Darth Vader

Friday 14th July 2010
First run today for about a month. Slow and kept short at 45 mins. Find that running level has dropped a lot.

Saturday 15th July 2010
Not feeling great so just go for a short hard bike ride and a bit of research into “breathing”. In fact legs are hurting quite badly from the running yesterday – the “DOMS”. One week ago I climbed the Versant du Soleil in 35:07 mins and today I wanted to see how fast I could climb it with purely “nasal” breathing. The theory is that breathing through the nose increases levels of CO2, NO and O2 in the blood and creates a better oxygenation of the whole body. This is achieved not by breathing more deeply but by breathing more slowly and less deeply and by the diaphragm. It is a bit hard to get used to because of the habit of hyperventilating being so ingrained. The result was interesting in that the climb took 33:44 mins – when to be honest I expected it to be slower. Average heart rate was practically identical for both efforts.

To help to slow down exhalation you can make a sort of grunt of groaning sound at the back of the throat, with the mouth closed – which sounds a bit like Darth Vader.

Sunday 16th July 2010
Have even worse DOMS today. Decide to go for a short training session again. Climb the Versant du Soleil using nasal breathing and pushing a higher gear. Found it mentally much tougher to hold it together. Not used to the pain level of pushing the higher gear – I guess this is the drawback of using low gears and working on high cadence and aerobic fitness most of the season. It’s clear to me now that the best way to improve climbing speed is to get more power into the pedals. Tour de France climbing specialists use a gear ratio of 53/39 to 11/23 even on the steepest climbs. The ones who are not specialists might have a rear sprocket up to 25 or 26. I’m climbing mostly on 34 front and 28 rear. That’s good for developing higher cadence rates and surviving longer distances, but it’s not really developing muscle power. The result of using the third sprocket (23) instead of second (26) was that the climb was 30 seconds faster. It was hard to deal with the leg pain and the mild discomfort of nasal breathing both together, but that was also due to the nose feeling slightly obstructed. Will have to start washing the nasal passages with salt water – as is recommended. This means pouring water in one nasal passage and letting it run out of the other.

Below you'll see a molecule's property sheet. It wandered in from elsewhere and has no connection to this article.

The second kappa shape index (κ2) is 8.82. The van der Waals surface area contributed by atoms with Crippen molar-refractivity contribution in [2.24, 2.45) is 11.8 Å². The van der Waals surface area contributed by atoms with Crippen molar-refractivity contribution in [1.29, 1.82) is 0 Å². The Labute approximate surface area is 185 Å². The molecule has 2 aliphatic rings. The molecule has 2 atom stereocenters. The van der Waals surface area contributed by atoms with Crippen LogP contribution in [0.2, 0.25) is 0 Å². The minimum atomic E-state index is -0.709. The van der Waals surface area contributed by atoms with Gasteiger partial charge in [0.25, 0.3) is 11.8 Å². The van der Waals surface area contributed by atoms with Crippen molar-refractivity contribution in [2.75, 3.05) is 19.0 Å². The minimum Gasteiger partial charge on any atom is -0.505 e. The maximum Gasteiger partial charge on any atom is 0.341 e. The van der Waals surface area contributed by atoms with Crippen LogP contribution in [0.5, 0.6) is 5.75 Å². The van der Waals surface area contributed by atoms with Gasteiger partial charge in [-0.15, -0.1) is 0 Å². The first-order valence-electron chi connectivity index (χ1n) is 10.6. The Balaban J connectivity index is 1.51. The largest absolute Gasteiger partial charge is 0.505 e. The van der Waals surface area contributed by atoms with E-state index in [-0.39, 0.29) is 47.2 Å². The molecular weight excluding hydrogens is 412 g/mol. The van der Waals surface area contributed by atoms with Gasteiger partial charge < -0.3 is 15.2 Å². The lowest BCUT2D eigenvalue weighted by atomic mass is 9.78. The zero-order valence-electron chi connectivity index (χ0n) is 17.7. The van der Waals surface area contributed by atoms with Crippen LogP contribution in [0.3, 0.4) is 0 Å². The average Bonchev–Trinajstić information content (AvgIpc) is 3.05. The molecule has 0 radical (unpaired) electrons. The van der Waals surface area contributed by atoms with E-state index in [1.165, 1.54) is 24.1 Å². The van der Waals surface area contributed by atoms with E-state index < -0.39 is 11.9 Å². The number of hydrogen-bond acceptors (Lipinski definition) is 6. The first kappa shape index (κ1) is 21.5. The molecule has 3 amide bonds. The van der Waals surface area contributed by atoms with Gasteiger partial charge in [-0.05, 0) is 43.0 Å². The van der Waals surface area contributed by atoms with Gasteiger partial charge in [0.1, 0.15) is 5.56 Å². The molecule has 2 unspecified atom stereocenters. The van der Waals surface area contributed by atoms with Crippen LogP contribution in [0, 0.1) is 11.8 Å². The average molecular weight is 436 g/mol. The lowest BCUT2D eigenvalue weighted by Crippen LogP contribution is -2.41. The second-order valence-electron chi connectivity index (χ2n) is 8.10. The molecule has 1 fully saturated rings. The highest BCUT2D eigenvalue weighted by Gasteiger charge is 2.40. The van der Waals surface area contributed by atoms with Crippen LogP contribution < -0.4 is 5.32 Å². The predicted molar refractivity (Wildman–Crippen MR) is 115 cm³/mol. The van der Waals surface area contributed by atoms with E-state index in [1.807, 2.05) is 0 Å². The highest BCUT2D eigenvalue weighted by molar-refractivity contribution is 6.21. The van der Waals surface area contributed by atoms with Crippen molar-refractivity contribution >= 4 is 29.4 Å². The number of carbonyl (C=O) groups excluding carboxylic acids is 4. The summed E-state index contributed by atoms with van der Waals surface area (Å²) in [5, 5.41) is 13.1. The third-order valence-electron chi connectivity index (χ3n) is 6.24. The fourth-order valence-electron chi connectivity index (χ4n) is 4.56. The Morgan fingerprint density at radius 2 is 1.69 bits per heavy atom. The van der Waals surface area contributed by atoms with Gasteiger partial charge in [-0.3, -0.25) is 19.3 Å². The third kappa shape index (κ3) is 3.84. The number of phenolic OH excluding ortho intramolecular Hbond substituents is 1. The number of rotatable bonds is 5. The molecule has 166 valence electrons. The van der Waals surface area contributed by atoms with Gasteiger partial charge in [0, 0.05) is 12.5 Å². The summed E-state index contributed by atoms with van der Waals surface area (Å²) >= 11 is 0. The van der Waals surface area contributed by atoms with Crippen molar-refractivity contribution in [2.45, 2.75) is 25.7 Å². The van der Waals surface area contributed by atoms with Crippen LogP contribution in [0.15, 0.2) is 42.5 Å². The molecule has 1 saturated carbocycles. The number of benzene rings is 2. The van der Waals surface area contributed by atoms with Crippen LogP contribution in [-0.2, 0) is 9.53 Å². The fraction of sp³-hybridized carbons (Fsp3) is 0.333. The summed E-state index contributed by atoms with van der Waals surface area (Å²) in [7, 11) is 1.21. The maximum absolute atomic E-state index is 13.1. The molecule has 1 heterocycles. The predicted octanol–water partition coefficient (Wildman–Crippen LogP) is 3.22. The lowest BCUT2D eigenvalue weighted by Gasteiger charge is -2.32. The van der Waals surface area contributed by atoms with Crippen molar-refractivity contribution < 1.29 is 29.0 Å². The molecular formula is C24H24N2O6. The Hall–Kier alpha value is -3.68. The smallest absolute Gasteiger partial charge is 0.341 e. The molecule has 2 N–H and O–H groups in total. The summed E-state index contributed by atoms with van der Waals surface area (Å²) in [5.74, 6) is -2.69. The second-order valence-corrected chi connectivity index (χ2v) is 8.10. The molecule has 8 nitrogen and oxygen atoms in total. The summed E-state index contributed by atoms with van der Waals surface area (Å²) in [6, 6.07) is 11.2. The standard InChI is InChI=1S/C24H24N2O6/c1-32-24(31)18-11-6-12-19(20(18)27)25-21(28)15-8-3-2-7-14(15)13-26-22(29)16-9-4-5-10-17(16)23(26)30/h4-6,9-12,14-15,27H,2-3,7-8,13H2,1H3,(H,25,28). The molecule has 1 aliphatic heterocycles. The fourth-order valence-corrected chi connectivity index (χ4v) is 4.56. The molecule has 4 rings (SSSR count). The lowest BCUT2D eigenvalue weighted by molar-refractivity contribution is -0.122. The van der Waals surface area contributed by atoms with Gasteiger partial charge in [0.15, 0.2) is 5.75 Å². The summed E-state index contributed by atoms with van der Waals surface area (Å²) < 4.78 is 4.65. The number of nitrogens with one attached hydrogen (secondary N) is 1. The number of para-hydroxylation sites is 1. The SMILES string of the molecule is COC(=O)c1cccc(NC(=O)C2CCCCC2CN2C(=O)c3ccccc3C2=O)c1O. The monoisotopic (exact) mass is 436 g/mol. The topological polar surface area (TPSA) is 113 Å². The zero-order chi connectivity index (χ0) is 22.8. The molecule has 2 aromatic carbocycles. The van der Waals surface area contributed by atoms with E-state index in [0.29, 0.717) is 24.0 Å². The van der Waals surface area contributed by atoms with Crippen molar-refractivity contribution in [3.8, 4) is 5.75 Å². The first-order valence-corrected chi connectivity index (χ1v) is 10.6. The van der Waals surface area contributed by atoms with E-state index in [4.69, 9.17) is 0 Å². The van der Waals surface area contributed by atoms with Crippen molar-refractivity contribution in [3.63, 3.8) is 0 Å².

One thing I notice when really pushing hard and nasal breathing is that there is a tingling feeling sometimes passes through the body – a feeling that does not occur with oral breathing. There is no light headedness or anything negative. If you have to take a break and allow two or three breaths by the mouth it might relieve the slight feeling of need for more air, but immediately there is a sort of negative feeling goes through the body – hard to describe. The nasal breathing feels so good that you just want to return to it as soon as possible. It takes a bit of getting used to the feeling that there is not enough air – but that feeling appears to be a bit of an illusion reinforced through habit.

Monday 17th July 2010
Went for a 10km run today and confirmed that my running has gone right back to square one. Very Slow!!! Legs hurt and everything laborious. Felt the old plantar fasciitis for a few minutes under the right foot but that fortunately completely disappeared quite quickly. Focussed on running technique and nasal breathing. The nasal breathing was effortless as the legs were not able to propel me at a level capable of taxing my respiratory capacities in the slightest.

Started to swim a bit more seriously today. Strung together 10 lengths of the 50m pool and managed to pretty much hold the technique together. Added two lengths a much higher speed and everything felt better with the extra speed, plus there wasn’t the usual accompanying breathlessness so something must be right. Tried to breathe out through the nose under the water. Having to concentrate to keep the elbows up both in and out of the water. No shoulder injuries even with the harder effort. Previous attempts to swim harder have injured the right shoulder – but this time the movement of the arm from the shoulder feels much stronger and safer. Feel like real progress is being made in the pool.

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